M2-TAM mediates the resistance of esophageal squamous cell carcinoma to cisplatin A Schematic diagram of the induction of M2-TAMs. THP-1 cells were induced by PMA for 24 h to become M0-TAMs, and then induced by IL-4 and IL-13 for 36 h to become M2-TAMs. B Changes in cell morphology during induction of THP-1 to M2-TAM. Scale bar:100 µm. C qRT-PCR detectd the relative M2 macrophage markers in M0-TAMs and M2-TAMs. D, F CCK-8 detected the changes of IC50 values of EC109 cells and EC9706 cells pretreated with M2-CM for 24 h. E, G Plate colony formation experiments showed the proliferation abilities of EC109 cells and EC9706 cells in 4ug/ml cisplatin mediumafter pretreated with M2-CM. H FCM analyzed the apoptosis rates of EC109 and EC9706 cells in 4ug/ml cisplatin medium after pretreated with M2-CM for 24 h. I Tumor images of 3 groups of mice: PBS liposome + CDDP group, chlorophosphate liposome + CDDP group, and M2-TAM + CDDP group. J Quality comparison of three groups of tumors. K Volume growth curves of three groups of tumors. All results were repeated three times and expressed as mean ± SD, there was no significant difference in ns, *P < 0.05, **P < 0.01, ***P < 0.001

We then collected the M2-TAMs conditioned medium (CM) to treat ESCC cells. The IC50 value of EC109 cells treated with M2-CM was higher than the control group (Fig. 1D). The cloning-forming ability of EC109 cells treated with M2-CM was increased than the control group in cisplatin medium (Fig. 1E). Similar results were obtained with EC9706 cells (Fig. 1F–G). Annexin V/PI staining and flow cytometry confirmed the negative effect of M2-TAMs on cisplatin-induced apoptosis in ESCC (Fig. 1H). We then performed tumorigenicity experiments in xenografted mice to evaluate the effects of M2-TAMs on cisplatin treatment in vivo. Tumor loads involving volume and weight were maximum in M2-TAMs and EC109 cells co-injection group while minimal in the chlorophosphate liposomes (eliminate macrophages) treatment group. (Fig. 1I–K). Data from xenograft animal models demonstrated that M2-TAMs caused ESCC to develop cisplatin resistance. All these findings suggested that M2-TAMs could promote chemoresistance in ESCC.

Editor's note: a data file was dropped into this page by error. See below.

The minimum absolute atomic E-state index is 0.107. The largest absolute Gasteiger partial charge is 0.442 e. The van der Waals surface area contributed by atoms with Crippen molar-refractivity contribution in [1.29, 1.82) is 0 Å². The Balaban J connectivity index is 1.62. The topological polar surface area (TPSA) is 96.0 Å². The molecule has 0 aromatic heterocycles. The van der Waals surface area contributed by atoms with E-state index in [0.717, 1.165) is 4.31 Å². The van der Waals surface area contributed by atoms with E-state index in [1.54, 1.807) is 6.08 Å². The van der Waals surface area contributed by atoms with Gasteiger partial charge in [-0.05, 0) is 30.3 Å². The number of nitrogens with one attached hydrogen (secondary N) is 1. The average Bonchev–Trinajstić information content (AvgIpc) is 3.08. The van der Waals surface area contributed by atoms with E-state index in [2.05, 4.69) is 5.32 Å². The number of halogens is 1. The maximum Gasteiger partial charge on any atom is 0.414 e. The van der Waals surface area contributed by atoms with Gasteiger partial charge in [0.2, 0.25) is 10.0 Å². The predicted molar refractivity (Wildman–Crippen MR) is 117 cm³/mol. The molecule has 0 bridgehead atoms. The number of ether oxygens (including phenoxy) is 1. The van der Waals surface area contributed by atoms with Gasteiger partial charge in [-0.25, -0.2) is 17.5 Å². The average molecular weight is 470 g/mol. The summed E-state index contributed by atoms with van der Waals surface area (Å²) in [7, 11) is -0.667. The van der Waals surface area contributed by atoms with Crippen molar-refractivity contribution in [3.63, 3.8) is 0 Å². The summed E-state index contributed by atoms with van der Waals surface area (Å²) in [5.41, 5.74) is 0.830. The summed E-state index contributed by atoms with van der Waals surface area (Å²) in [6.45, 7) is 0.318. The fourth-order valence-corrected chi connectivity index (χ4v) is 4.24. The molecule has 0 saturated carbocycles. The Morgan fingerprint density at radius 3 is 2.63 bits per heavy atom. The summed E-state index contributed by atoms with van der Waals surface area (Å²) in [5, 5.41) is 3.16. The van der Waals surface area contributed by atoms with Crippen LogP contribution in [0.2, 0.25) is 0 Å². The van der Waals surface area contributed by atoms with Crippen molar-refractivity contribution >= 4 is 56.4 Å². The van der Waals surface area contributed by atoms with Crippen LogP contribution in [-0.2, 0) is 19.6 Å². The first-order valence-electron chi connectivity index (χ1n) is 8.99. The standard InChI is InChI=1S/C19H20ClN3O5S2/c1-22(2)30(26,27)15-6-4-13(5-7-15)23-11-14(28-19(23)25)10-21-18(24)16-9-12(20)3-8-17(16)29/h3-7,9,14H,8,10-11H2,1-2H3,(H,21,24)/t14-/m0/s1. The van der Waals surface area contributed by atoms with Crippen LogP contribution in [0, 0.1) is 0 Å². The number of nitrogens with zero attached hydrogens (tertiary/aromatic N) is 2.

TGF-β1 derived from M2-TAMs caused ESCC cells to resist cisplatin

Previous studies have demonstrated that cytokine secretion represents the major functional response of macrophages [25], TGF-β1 was regarded as a key cytokine secreted by TAMs and could participate in metastasis and chemoresistance through various mechanisms [26, 27]. We found both the mRNA and protein levels of TGF-β1 were significantly higher in M2-TAMs than in M0-TAMs (Fig. 2A–B). The Elisa results demonstrated that the supernatant level of TGF-β1 was much higher in M2-TAMs alone or in the co-culture system than in EC109 or EC9706 cells cultivated alone (Fig. 2C). In addition, the mRNA and protein levels of TGF-β1 were significantly increased in M2-TAMs following co-culture with ESCC cells (Fig. 2D–E). These results indicated that M2-TAMs were the important source of TGF-β1 in the ESCC.

Fig. 2
figure 2

TGF-β1 derived from M2-TAMs caused ESCC cells to resist cisplatin. A, B qRT-PCR and western blot detected the mRNA and protein levels of TGF-β1 in M2-TAMs and M0-TAMs C The expression levels of TGF-β1 in the supernatant of co-cultured and non-co-cultured systems was determined by Elisa. D, E qRT-PCR, western blotting analyzed the TGF-β1 mRNA and protein levels of ESCC cells and M2-TAMs in co-cultured and non-co-cultured systems. F CCK-8 detected the cisplatin IC50 values of EC109 and EC9706 cells after 10 ng/ml rhTGF-β1 pretreatment. G Plate clone detected the proliferation abilities of EC109 and EC9706 cells in 4ug/ml cisplatin medium when pretreated with 10 ng/ml rhTGF-β1 for 24 h. H FCM revealed the apoptosis of EC109 and EC9706 cells in 4ug/ml cisplatin medium after pretreated with 10 ng/ml rhTGF-β1 for 24 h. All results were repeated three times and expressed as mean ± SD, and there was no significant difference in ns, *P < 0.05, **P < 0.01, ***P < 0.001

To confirm whether TGF-β1 secreted by M2-TAMs directly influenced ESCC cisplatin resistance, ESCC cells were pretreated with recombinant human TGF-β1 (rhTGF-β1) protein. The CCK-8 results showed that the IC50 values of EC109 and E9706 cells that had been pretreated with rhTGF-β1 increased significantly (Fig. 2F). However, in the plate cloning experiment, rhTGF-β1 didn’t promote the proliferation ability of EC109 and EC9706 cells in the presence of cisplatin (Fig. 2G). Flow cytometry results showed that rhTGF-β1 dramatically decreased the apoptosis that cisplatin-induced in ESCC cells (Fig. 2H). These results suggested a possible role of TGF-β1 in the cross-talk of M2-TAMs and ESCC cells, and it might participate in the M2-TAMs-mediated chemoresistance of ESCC cells.

Inhibition of TGFβ1-Smad2/3 pathway enhances the sensitivity of ESCC cells to cisplatin